The same day the Chicago Police Department released crime stats showing the city is on course to have one of the bloodiest years in recent memory, the city’s top cop said Friday he is pushing legislation that targets repeat violent offenders.
“The vast majority of the violent crime that does occur in the city is driven by a very small percentage of individuals who have wreaked havoc on some of our neighborhoods for far, far too long,” Supt. Eddie Johnson told reporters at police headquarters.
Johnson is throwing his support behind legislation that is aimed at making judges get tough with repeat gun-crime offenders.
The legislation wouldn’t change the range of prison time for a particular crime, but it would, essentially, force a judge to lean toward the high end of that range if the convicted offender has previously been convicted of a gun offense.
“What we’re trying to target here are repeat violent offenders who are in possession of guns, who we know will do harm unless we incapacitate them for a significant period of time,” said state Sen. Kwame Raoul, D-Chicago, a backer of the still-evolving legislation.
A judge opting for a lower sentence would have to specify on the record why they are “deviating from the presumptive guidelines,” Raoul said.
“We didn’t want to completely take away judicial discretion,” Raoul said.
Ugly trends in crime numbers continued in June with 72 murders during the month. The six-month tally of 315 killings is 49 percent higher than the first half of 2015 and puts the city on pace for 700 killings for the year, a grim forecast noted by Fraternal Order of Police President Dean Angelo during a speech this week at the City Club.
Police officials noted that through the first half of the year, CPD officers had pulled more than a third more guns off the streets than over the same span in 2015 and touted initiatives by Johnson that put more than 150 new officers on the streets.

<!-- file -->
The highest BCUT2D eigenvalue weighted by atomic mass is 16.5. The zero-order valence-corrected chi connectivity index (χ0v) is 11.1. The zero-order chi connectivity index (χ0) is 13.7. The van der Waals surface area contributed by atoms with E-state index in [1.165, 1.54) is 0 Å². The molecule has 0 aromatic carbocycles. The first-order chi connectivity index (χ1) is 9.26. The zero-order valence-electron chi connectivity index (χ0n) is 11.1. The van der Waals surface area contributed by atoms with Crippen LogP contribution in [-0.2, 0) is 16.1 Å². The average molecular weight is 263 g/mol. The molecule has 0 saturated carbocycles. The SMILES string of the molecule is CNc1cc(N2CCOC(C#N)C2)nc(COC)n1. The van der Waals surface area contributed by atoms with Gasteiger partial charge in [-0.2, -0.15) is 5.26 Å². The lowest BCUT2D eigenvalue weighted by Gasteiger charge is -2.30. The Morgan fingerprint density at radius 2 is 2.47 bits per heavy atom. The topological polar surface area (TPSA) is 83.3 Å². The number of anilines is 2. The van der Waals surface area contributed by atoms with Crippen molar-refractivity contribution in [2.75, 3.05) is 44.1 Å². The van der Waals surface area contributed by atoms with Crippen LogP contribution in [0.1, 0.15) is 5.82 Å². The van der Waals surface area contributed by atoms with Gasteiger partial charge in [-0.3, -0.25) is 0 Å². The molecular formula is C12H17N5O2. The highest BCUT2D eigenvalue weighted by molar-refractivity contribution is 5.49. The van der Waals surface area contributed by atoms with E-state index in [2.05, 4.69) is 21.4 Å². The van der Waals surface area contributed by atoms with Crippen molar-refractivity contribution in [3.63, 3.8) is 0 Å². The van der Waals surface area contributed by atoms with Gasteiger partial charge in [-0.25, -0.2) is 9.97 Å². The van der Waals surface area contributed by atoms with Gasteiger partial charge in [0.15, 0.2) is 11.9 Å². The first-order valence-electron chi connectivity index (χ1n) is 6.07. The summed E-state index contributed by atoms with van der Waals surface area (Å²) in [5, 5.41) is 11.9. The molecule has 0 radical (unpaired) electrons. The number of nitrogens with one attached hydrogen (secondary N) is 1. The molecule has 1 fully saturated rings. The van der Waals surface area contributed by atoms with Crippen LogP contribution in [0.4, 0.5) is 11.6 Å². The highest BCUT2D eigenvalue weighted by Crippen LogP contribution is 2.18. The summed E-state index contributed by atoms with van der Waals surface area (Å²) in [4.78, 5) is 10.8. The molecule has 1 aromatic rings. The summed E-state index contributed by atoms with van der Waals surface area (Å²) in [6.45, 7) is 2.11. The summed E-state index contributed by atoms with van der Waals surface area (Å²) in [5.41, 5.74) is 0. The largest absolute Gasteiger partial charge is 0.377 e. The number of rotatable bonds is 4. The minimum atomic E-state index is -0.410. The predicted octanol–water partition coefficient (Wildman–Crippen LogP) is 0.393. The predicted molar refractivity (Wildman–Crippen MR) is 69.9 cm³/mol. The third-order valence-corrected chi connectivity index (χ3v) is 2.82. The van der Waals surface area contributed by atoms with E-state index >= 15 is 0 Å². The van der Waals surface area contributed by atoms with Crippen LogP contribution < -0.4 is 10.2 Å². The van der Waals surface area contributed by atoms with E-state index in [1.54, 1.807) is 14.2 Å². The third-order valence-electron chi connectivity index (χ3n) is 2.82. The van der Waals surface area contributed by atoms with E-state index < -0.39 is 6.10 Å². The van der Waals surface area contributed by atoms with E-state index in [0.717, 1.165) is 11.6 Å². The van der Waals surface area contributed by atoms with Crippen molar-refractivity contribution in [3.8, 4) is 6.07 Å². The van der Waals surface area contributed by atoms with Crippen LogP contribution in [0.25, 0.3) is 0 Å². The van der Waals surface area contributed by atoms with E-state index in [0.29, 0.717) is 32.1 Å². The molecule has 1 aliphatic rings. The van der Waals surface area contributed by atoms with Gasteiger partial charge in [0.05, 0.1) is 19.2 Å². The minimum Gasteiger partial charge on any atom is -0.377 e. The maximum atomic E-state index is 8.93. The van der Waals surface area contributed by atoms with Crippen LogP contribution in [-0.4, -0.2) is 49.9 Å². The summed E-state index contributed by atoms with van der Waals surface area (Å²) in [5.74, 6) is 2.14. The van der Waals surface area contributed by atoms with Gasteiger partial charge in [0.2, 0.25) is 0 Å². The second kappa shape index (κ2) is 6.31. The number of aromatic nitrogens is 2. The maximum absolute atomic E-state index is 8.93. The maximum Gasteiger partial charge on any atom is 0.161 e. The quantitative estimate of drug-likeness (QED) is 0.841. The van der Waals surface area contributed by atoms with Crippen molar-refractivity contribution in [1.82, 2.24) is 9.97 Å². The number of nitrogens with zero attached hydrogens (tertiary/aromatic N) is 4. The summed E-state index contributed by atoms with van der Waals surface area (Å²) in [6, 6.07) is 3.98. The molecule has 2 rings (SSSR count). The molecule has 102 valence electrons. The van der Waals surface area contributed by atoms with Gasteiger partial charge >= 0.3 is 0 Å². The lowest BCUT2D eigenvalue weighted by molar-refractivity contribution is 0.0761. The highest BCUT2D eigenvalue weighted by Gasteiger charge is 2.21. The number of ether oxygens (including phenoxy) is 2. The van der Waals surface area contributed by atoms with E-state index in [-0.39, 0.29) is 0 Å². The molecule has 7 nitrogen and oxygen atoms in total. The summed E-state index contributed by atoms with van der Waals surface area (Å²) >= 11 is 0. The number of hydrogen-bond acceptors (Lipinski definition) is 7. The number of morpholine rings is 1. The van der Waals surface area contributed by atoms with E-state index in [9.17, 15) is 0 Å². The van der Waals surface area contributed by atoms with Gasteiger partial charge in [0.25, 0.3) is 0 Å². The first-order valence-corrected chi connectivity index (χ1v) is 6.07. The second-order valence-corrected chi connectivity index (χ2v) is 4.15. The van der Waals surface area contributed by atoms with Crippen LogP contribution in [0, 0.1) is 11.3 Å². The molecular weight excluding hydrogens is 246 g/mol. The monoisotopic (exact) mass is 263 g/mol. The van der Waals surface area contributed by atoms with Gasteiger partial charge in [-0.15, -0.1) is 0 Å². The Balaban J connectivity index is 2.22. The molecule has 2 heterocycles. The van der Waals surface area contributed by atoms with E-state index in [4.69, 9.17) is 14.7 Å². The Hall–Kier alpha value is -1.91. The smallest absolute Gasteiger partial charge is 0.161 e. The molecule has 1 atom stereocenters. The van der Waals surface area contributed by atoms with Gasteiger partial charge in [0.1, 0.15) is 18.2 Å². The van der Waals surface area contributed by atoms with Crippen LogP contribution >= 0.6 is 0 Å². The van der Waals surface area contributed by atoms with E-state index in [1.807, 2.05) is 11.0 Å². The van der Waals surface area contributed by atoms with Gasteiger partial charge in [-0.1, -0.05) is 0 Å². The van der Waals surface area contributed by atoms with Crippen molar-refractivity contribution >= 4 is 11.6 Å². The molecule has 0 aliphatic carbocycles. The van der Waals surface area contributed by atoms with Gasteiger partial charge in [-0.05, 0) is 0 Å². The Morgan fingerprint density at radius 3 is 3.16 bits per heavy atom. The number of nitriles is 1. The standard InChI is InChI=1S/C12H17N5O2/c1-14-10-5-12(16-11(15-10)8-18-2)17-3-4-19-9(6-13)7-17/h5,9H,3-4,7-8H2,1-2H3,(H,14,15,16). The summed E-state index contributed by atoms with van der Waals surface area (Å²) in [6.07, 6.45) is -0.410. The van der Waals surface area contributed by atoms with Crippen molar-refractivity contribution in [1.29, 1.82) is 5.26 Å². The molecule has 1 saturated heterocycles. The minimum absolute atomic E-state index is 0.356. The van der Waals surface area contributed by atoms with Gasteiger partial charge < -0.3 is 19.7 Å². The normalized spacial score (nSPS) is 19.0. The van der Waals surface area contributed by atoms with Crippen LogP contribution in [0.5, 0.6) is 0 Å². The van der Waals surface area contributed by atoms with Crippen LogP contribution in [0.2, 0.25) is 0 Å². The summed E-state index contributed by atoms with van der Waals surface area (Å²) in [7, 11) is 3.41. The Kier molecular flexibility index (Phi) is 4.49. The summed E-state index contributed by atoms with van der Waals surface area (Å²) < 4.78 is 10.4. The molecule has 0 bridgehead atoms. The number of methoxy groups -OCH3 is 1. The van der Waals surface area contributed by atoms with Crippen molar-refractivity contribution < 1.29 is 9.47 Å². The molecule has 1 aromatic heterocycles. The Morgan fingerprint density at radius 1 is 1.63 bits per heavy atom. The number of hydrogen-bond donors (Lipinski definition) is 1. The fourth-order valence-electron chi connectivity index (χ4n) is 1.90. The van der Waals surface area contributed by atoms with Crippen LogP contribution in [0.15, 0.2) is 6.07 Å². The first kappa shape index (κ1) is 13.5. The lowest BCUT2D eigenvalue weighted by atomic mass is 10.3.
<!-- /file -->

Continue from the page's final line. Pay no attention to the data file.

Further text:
The increased violence comes in a year that has featured unusually warm weather — a factor in urban violence — and diminished police morale and public distrust of the CPD as the city grapples with the fallout of protests over police brutality.
In a statement issued ahead of the official release of the June crime statistics, Johnson called the level of violence in the city “unacceptable” and largely attributable to “repeat offenders with ties to gangs” and illegal guns.
In June, Johnson announced changes to CPD overtime practices and the introduction of a Summer Mobile Patrol, and increased patrols by Illinois State Police troopers on highways threading the city. Johnson’s statement also noted that 85 percent of those killed or wounded in shootings so far this year were on the CPD’s “Strategic Subject List,” a list of 1,500 or so names of residents determined to be likely victims of shootings, based on gang affiliation and relationships with previous shooting victims.
During the long Memorial Day weekend last month, the city saw 69 shootings and six murders.
On Friday, Johnson held a news conference, saying Chicagoans can expect to see “thousands more” law enforcement officers in the city than during past Independence Day weekends.
“While we face historical challenges . . . make no mistake about it, CPD is using every tool in its arsenal to ensure the safety of all Chicagoans,” Johnson said.